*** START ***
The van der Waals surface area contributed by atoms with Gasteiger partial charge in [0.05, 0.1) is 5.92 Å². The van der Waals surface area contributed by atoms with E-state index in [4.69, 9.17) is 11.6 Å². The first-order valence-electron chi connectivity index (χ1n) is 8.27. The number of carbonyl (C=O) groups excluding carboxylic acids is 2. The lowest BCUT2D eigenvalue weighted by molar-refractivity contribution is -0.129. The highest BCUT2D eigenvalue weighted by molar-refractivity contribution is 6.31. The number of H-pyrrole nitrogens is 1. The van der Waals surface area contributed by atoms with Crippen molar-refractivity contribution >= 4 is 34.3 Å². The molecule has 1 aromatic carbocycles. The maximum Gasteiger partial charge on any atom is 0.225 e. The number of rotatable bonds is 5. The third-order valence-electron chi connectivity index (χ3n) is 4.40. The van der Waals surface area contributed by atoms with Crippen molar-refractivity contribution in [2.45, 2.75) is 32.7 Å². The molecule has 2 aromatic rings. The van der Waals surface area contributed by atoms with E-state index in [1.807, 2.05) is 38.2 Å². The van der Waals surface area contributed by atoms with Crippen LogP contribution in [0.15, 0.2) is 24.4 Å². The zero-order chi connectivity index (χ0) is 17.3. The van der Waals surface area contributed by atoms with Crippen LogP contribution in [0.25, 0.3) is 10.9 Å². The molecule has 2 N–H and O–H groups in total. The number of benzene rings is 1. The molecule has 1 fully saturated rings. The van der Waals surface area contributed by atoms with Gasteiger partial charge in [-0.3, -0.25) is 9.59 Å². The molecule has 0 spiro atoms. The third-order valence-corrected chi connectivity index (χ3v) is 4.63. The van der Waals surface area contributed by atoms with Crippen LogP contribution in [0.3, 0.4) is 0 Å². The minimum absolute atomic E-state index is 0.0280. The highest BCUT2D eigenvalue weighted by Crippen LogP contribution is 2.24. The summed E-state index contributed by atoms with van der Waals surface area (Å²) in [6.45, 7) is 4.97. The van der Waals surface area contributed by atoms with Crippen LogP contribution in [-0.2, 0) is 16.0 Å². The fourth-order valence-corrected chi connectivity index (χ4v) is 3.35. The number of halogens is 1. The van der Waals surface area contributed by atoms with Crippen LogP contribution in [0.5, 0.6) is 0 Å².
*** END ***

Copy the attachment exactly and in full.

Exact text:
The van der Waals surface area contributed by atoms with Gasteiger partial charge in [0.05, 0.1) is 5.92 Å². The van der Waals surface area contributed by atoms with E-state index in [4.69, 9.17) is 11.6 Å². The first-order valence-electron chi connectivity index (χ1n) is 8.27. The number of carbonyl (C=O) groups excluding carboxylic acids is 2. The lowest BCUT2D eigenvalue weighted by molar-refractivity contribution is -0.129. The highest BCUT2D eigenvalue weighted by molar-refractivity contribution is 6.31. The number of H-pyrrole nitrogens is 1. The van der Waals surface area contributed by atoms with Crippen molar-refractivity contribution >= 4 is 34.3 Å². The molecule has 1 aromatic carbocycles. The maximum Gasteiger partial charge on any atom is 0.225 e. The number of rotatable bonds is 5. The third-order valence-electron chi connectivity index (χ3n) is 4.40. The van der Waals surface area contributed by atoms with Crippen molar-refractivity contribution in [2.45, 2.75) is 32.7 Å². The molecule has 2 aromatic rings. The van der Waals surface area contributed by atoms with E-state index in [1.807, 2.05) is 38.2 Å². The van der Waals surface area contributed by atoms with Crippen LogP contribution in [0.15, 0.2) is 24.4 Å². The zero-order chi connectivity index (χ0) is 17.3. The van der Waals surface area contributed by atoms with Crippen LogP contribution in [0.25, 0.3) is 10.9 Å². The molecule has 2 N–H and O–H groups in total. The number of benzene rings is 1. The molecule has 1 fully saturated rings. The van der Waals surface area contributed by atoms with Gasteiger partial charge in [-0.3, -0.25) is 9.59 Å². The molecule has 0 spiro atoms. The third-order valence-corrected chi connectivity index (χ3v) is 4.63. The van der Waals surface area contributed by atoms with Crippen LogP contribution in [0.3, 0.4) is 0 Å². The minimum absolute atomic E-state index is 0.0280. The highest BCUT2D eigenvalue weighted by Crippen LogP contribution is 2.24. The summed E-state index contributed by atoms with van der Waals surface area (Å²) in [6.45, 7) is 4.97. The van der Waals surface area contributed by atoms with Crippen LogP contribution in [-0.2, 0) is 16.0 Å². The fourth-order valence-corrected chi connectivity index (χ4v) is 3.35. The number of halogens is 1. The van der Waals surface area contributed by atoms with Crippen LogP contribution in [0.5, 0.6) is 0 Å².